The tablet market is becoming so competitive that it is difficult to differentiate – beyond technical specifications – between what is the best option. With every major business now having some form of tablet on the market, and smart phones threatening to become virtual tablets themselves, consumers are spoilt for choice and there is no obvious solution for anyone.
The new Samsung Galaxy Book does little to rectify this problem, apart from adding in a few accessories.
Reviews of the Galaxy Book have been good so far, with consumers liking it for all the same reasons they like other tablets; it’s fast, light and has good performance levels. It’s well-built as far as tablets go, in that it’s a solid plastic and the display is regarded as just as good as anything else on the market. Samsung has also done consumers the courtesy of including a keyboard and smart pen – something that Apple and Microsoft regard as an upsell. This alone so consumers hundreds of dollars.
On the downside, and perhaps this is paranoia after Samsung’s exploding phone extravaganza, the tablet heats up quite quickly and maintains the heat when being used. When the keyboard is attached, and the tablet isn’t resting on a lap this is not a problem but it quickly becomes uncomfortable when your knees become the tablet stand. The keyboard and pen have also been the subject of some criticism, with critics pointing out that they are not of the same quality offered by other businesses, and don’t feel as durable. The obvious counterargument is that they are included in the price, and so represent tremendous value.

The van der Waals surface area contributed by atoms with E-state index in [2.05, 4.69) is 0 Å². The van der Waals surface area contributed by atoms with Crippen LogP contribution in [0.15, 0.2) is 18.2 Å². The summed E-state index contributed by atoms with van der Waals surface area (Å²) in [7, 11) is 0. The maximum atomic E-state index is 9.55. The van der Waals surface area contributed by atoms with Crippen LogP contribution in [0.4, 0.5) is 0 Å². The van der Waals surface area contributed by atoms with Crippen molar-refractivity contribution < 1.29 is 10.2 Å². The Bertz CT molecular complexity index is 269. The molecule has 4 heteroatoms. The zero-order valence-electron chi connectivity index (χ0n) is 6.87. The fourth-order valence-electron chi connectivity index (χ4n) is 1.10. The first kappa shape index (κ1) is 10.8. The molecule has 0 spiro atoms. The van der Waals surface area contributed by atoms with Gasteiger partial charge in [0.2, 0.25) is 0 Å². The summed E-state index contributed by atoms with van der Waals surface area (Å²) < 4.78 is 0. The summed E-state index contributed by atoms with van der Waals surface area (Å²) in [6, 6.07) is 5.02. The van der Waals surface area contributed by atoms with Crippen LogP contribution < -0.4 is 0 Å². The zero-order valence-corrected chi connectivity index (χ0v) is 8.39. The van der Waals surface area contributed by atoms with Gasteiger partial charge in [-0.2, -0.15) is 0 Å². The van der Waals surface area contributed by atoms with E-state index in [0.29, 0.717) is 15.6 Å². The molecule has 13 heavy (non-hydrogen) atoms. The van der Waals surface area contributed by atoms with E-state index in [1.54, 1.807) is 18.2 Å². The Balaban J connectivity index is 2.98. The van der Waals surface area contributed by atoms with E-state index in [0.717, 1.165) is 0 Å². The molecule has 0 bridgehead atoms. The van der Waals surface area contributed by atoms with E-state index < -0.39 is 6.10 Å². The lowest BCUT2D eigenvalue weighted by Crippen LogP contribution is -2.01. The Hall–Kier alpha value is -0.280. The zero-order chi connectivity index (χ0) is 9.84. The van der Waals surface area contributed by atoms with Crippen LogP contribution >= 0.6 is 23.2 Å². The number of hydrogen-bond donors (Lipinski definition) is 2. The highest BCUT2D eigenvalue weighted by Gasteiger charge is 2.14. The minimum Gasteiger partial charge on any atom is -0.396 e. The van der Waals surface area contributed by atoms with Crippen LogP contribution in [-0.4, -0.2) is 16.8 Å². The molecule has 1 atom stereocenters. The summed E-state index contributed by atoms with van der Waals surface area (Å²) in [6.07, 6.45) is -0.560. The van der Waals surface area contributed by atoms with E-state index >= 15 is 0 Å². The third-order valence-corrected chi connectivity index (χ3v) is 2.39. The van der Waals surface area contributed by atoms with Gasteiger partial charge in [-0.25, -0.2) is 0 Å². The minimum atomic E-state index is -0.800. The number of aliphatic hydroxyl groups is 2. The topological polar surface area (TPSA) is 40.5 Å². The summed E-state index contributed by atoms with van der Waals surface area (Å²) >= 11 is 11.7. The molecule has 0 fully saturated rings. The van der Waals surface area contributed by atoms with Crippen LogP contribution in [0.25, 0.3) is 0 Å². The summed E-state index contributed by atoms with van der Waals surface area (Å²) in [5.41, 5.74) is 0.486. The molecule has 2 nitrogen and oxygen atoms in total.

Internationally, sales are solid and this says a lot about loyalty people are feeling toward Samsung. It may also be that when people go into a store or shop online and find that the Galaxy Book is the only top line product that actually comes with accessories outside of the charger, that it seems to be better value for money. Samsung has also priced the device just below mid-tier competitors and as a result is well-positioned for value representation, as opposed to the likes of the SurfacePro and iPad pro which rely on being the best on the market and building on that perception.
The task of buying a tablet is still difficult, and consumers will be hoping that the year of the iPhone8 (or whatever Apple decides to call it) will be one of transformative innovation in the tablet area also.

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